EPH

Ubuntu Studio 16.04.3 LTS

Halloween will soon be here, so I figured I’d get with the spirit of the season and do something scary!

Yes, that’s right, venture out of my comfort zone and take the long and twisted path through the spooky digital dark woods of lonely Linux distributions.

In a world where Mac OS and Windows dominate the DAW (Digital Audio Workstation) world, Linux offers some impressive potential. That said, it’s time I put a little effort into actually doing something with all that potential.

My favorite DAW has been Logic Pro X on a MacBook Pro. I’ve even used it on a Mac Air with some success. I’ve never been too impressed with using a standard Windows laptop for a portable DAW, but let’s see what I can do with a somewhat low powered laptop and Linux.

To build this “Frankenstein” I chose Ubuntu Studio 16.04.3 LTS.

(Xenial Xerus) 64-bit. I’m using an old Thinkpad (Intel N2940 @ 1.83 GHz) with 4 gigs of ram. This is not a powerhouse by any means, but it might be closer to what some Linux users have available if they are on a budget.

“It’s Alive!” Well, it’s running. I installed the Distro, ran apt update & apt upgrade – then went right into LMMS 1.1.3.  For a basic DAW LMMS is pretty straightforward. The built-in samples are solid, and the Beat+Baseline Editor is easy to use with the Piano-Roll. Audacity 2.1.2 is a very good sound recorder/editor. This is probably the most useful software for what I would use. There are a lot of audio utilities and effects. As far as a software studio, Ubuntu Studio packs a lot in the audio production selection. Add these tools to the provided Graphic Design and Video production selections and you have a lot of tools to leverage with some creativity.

I’m going to try to explore as much of this Distro as I can in the coming weeks and see what I can do with all these tools. Maybe I’ll learn a few new tricks along the way. I might even treat myself to some play time on some of these software synths.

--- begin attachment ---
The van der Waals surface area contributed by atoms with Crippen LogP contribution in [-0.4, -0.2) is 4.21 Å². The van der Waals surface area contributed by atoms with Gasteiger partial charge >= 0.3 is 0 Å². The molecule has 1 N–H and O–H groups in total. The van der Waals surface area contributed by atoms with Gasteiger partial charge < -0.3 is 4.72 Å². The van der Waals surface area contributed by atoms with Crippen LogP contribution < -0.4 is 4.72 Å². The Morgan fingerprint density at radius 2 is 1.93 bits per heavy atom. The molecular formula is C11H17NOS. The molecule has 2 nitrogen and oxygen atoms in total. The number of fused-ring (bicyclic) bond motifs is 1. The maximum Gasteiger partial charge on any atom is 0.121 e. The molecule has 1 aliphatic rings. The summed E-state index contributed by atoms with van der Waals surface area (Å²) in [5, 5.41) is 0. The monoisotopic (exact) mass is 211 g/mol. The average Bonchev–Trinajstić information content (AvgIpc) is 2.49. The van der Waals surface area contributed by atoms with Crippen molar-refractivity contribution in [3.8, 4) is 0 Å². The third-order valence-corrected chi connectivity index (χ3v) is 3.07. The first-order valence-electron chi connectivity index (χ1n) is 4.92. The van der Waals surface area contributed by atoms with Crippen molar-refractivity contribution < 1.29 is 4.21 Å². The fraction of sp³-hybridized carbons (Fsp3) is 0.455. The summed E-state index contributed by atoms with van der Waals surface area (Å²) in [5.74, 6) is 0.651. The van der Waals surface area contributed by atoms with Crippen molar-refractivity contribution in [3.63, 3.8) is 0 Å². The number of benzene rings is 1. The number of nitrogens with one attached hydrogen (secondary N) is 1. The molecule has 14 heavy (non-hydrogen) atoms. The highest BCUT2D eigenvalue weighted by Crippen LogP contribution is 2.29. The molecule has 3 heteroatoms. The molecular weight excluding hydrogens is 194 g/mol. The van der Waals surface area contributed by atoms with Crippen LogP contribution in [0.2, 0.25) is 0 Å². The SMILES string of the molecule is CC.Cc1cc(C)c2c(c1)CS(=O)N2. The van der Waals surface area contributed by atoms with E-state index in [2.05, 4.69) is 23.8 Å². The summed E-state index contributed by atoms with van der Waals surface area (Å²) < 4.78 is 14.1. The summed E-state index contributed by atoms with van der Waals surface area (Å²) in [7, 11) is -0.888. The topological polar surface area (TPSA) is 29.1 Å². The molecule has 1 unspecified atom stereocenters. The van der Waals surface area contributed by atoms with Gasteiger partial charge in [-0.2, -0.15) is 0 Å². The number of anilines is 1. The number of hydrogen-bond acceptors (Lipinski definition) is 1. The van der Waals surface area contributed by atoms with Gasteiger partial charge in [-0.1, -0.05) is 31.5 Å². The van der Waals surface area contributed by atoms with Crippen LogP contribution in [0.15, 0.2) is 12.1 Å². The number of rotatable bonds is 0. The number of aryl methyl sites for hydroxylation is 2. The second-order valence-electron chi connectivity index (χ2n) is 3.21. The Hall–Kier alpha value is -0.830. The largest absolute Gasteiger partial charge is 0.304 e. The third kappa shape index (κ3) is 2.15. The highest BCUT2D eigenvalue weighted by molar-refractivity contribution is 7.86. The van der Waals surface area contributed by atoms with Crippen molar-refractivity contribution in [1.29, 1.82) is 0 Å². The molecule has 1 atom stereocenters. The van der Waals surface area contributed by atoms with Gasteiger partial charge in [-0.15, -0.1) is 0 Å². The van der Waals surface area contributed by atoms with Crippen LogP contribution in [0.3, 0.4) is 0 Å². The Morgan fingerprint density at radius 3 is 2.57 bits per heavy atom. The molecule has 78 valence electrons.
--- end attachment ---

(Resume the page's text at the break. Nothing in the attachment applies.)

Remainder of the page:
Check out our blog post on Music Production with a home studio!

 

Linux

Linux Rolling Releases

Linux Rolling Releases

I have come to appreciate Linux rolling releases. Particularly Arch based or related distributions. The one issue I have run into on occasion has been stability after an update/upgrade. I haven’t experienced any show stoppers lately as my current favorite Manjaro XFCE has been very solid, but why take chances. My initial approach years ago would have been to dual boot Windows 10 with Manjaro. I never really thought I was gaining anything, other than to have the ability to run Windows-only software. If you don’t, then what’s the point. I’m not going to keep Windows around just for a security blanket

Yes, I’ve done the Win/Linux dual boot in the past more for convenience than practicality. Sure I could have gone the Virtual Box route, but that seems to have more drawbacks depending on your hardware than a dual boot.  Why divide up resources on a machine that’s already limited? Why go backwards? If I have to rebuild a laptop, so what? It’s good practice and a fresh start is sometimes a good thing.

Simple Solution

A simple solution for my backup laptop setup has been to load Ubuntu Mate on a laptop first (16.04.3 LTS (Xenial) Recommended for stability and mission-critical systems. Supported until April 2019), then install Manjaro and let Calameres partition the drive and add Manjaro alongside the now reduced in occupied drive space Ubuntu OS. (MANJARO 17.0.4  “X”)

I find this sequence works better for booting into either of the Systems. The reverse install order tends to leave me with a slower boot selection. To me, this type of dual-boot “potential” daily driver could be much preferred and I have found that it works well. That is the goal. I don’t have Windows available on this laptop, and I don’t feel that I need it. If I find that I really truly need a Windows machine, I’ll just run it on a separate laptop. In fact I sometimes do, but regrettably so. I might have to actually do a new install, but that’s not such a big deal, it’s just the update times I’m not a big fan of. The basic install is usually pretty quick – not as quick as installing a lightweight Linux distro, but not too horrible.